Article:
Does this sound familiar? You wake up one morning stiff as a board. Your shoulders are sore and it feels like you can barely lift your arm to grab your cup of coffee. You rack your brain for what you did the day before that could have made you so sore and nothing comes to mind. Then you suddenly remember that new class or exercise you tried 3 days earlier. “There is no way I could be sore today from that!…is there?” Oh yes there is! Welcome to the wonderful world of DOMS.
Delayed Onset of Muscle Soreness (otherwise known as DOMS) has probably affected everyone reading this at least once in their lives. It describes the phenomenon of sore muscles that occur 24-72 hours after exercising. Understanding DOMS and why it occurs can help your fitness and overall long-term wellbeing. Here are some facts about DOMS:
1) It is caused by eccentric (lengthening) muscle contractions that occur during your workout. These contractions can cause small microtears in the individual protein chains in the muscle fiber as well as the surrounding fascia. These tears can lead to inflammation, and thus pain and stiffness. DOMS is not caused by lactic acid build up as previously believed.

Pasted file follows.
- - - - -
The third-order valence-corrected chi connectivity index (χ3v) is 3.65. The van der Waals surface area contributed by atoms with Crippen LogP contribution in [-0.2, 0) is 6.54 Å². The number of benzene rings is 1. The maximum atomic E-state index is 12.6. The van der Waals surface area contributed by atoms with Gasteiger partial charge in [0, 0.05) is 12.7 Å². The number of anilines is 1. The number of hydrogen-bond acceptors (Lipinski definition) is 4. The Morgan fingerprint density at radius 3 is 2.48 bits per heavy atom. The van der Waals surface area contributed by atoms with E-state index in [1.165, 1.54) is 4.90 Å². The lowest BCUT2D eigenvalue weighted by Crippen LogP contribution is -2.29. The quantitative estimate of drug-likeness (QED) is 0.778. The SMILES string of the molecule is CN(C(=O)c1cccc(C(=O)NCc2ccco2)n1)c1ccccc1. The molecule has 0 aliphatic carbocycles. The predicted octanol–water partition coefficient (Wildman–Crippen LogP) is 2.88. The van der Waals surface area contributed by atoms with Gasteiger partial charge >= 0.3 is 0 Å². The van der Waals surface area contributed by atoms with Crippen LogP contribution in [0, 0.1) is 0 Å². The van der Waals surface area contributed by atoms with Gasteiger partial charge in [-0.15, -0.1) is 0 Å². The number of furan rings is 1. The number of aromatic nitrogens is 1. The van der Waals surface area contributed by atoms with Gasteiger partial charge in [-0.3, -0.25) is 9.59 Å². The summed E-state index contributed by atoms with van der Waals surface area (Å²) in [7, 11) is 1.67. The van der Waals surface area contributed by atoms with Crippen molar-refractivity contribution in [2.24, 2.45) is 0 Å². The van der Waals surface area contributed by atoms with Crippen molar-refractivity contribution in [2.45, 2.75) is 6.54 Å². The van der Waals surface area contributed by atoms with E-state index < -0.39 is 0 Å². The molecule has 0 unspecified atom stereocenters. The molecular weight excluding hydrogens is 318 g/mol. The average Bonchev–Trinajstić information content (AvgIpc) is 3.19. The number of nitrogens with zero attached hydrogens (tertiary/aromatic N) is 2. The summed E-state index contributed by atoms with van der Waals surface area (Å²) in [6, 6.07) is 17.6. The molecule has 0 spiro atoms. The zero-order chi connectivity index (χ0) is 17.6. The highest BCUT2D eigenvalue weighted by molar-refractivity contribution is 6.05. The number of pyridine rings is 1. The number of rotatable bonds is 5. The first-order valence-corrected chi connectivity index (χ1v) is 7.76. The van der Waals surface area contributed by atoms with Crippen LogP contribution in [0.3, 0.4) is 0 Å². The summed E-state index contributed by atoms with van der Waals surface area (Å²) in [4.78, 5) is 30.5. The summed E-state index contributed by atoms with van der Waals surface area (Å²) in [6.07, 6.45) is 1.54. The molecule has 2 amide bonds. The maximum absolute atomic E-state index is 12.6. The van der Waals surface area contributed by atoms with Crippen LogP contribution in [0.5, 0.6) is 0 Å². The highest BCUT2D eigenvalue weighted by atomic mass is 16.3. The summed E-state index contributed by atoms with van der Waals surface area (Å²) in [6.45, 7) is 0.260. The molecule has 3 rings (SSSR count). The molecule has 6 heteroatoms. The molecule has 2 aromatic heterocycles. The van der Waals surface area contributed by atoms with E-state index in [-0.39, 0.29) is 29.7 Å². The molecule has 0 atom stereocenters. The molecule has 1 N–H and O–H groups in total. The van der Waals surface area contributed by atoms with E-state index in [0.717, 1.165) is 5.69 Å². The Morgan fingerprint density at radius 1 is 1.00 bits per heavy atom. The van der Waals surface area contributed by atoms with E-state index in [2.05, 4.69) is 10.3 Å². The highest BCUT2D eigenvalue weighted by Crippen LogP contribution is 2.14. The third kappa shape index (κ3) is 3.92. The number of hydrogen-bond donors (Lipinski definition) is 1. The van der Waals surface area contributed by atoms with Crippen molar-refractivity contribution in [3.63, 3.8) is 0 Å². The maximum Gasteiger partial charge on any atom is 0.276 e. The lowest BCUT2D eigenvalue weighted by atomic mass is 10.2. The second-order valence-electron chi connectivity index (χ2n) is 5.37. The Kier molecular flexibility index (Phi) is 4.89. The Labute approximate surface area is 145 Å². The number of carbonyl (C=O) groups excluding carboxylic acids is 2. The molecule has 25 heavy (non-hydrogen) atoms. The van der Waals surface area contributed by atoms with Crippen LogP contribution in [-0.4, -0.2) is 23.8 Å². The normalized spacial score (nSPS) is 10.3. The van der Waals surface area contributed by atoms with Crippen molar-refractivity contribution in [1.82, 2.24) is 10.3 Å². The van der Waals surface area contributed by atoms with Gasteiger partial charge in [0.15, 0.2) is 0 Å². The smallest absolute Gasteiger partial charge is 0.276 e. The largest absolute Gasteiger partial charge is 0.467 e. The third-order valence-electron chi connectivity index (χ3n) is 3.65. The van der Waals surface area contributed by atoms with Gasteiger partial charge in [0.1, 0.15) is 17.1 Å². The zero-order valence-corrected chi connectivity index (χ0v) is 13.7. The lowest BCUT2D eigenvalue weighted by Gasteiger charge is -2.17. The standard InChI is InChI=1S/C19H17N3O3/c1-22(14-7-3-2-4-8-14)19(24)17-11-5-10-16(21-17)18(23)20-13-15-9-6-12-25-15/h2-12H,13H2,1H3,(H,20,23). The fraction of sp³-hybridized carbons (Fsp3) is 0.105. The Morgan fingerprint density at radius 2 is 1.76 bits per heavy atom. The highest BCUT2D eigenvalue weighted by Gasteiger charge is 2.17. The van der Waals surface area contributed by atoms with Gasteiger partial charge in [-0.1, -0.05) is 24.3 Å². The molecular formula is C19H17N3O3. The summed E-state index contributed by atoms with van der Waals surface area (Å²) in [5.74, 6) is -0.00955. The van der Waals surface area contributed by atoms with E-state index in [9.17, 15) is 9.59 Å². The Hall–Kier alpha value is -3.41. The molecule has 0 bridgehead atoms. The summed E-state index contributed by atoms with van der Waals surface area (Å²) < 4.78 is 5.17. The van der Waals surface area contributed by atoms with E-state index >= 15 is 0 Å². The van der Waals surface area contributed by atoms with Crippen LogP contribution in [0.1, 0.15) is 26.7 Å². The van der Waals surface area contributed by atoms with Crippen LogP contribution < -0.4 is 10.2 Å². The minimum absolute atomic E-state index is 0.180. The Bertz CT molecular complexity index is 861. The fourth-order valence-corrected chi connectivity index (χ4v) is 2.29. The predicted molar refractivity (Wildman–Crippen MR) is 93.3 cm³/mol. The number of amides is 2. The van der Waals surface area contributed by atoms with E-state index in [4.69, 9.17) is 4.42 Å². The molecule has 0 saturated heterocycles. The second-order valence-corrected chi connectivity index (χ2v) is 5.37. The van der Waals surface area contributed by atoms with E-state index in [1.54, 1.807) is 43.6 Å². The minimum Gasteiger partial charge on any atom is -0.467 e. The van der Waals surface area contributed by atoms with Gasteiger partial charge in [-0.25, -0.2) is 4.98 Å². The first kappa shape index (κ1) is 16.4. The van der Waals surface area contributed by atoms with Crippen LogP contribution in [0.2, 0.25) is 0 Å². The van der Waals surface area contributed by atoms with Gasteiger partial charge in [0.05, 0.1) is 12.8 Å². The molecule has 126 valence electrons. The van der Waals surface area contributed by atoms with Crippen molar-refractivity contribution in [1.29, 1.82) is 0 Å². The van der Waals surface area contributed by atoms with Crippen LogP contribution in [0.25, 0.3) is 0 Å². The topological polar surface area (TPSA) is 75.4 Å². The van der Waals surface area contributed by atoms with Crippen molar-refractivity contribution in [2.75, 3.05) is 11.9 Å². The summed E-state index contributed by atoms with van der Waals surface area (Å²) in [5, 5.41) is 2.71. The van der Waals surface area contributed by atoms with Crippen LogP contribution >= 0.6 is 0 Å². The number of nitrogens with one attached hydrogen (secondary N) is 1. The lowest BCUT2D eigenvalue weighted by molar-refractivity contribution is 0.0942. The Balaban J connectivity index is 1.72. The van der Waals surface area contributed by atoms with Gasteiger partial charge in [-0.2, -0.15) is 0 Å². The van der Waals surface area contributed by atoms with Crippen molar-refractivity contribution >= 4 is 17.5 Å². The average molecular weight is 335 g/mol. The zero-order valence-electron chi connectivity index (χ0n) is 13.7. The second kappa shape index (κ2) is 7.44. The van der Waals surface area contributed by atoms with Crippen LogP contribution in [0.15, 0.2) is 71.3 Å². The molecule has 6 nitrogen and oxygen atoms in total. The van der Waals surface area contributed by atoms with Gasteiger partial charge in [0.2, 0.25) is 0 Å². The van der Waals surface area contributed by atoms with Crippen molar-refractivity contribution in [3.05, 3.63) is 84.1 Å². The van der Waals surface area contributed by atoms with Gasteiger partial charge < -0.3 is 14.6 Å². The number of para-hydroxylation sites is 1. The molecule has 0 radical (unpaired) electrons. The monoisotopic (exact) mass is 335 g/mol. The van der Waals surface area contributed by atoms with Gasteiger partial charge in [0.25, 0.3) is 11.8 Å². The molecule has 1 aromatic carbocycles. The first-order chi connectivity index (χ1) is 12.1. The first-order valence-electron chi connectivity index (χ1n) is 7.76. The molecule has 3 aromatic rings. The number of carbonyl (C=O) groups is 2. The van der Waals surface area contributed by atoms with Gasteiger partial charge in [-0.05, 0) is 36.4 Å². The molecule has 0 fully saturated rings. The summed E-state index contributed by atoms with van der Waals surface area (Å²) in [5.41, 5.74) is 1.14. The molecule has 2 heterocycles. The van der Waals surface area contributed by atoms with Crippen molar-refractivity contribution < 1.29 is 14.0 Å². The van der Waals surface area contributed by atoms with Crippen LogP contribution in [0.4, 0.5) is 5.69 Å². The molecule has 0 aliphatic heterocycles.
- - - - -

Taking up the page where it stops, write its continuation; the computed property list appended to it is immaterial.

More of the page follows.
What this means for you: Remember DOMS is a normal phenomenon and doesn’t necessarily mean you’ve injured yourself. These small microtears are normal and usually heal just fine on their own. Drink lots of water, stay mobile, and the soreness should resolve after 72 hours. If the soreness has not resolved and in fact continues to get worse after the 72 hours, call your physician.
2) DOMS occurs almost exclusively in new activities/exercises. The “repeated-bout effect” allows our muscles to rapidly adapt to reduce damage and soreness in the future from the same exercise.
What this means for you: This delayed muscle soreness does not mean you need to stop an activity! That same activity will get easier and easier each time you do it. Give your body a few days to rest and then try it again. Don’t let DOMS scare you or stop you from exercising. In the days that you are sore from the exercise, do other forms of exercises. After 2-3 days go back to that same activity and you may be surprised how much easier it feels already.
The takeaway from this is that delayed muscle soreness is normal and nothing to be scared of! Let your body rest if it needs to, then get right back to it. If you are nervous or unsure, call your trainer, physical therapist or physician and then keep on moving!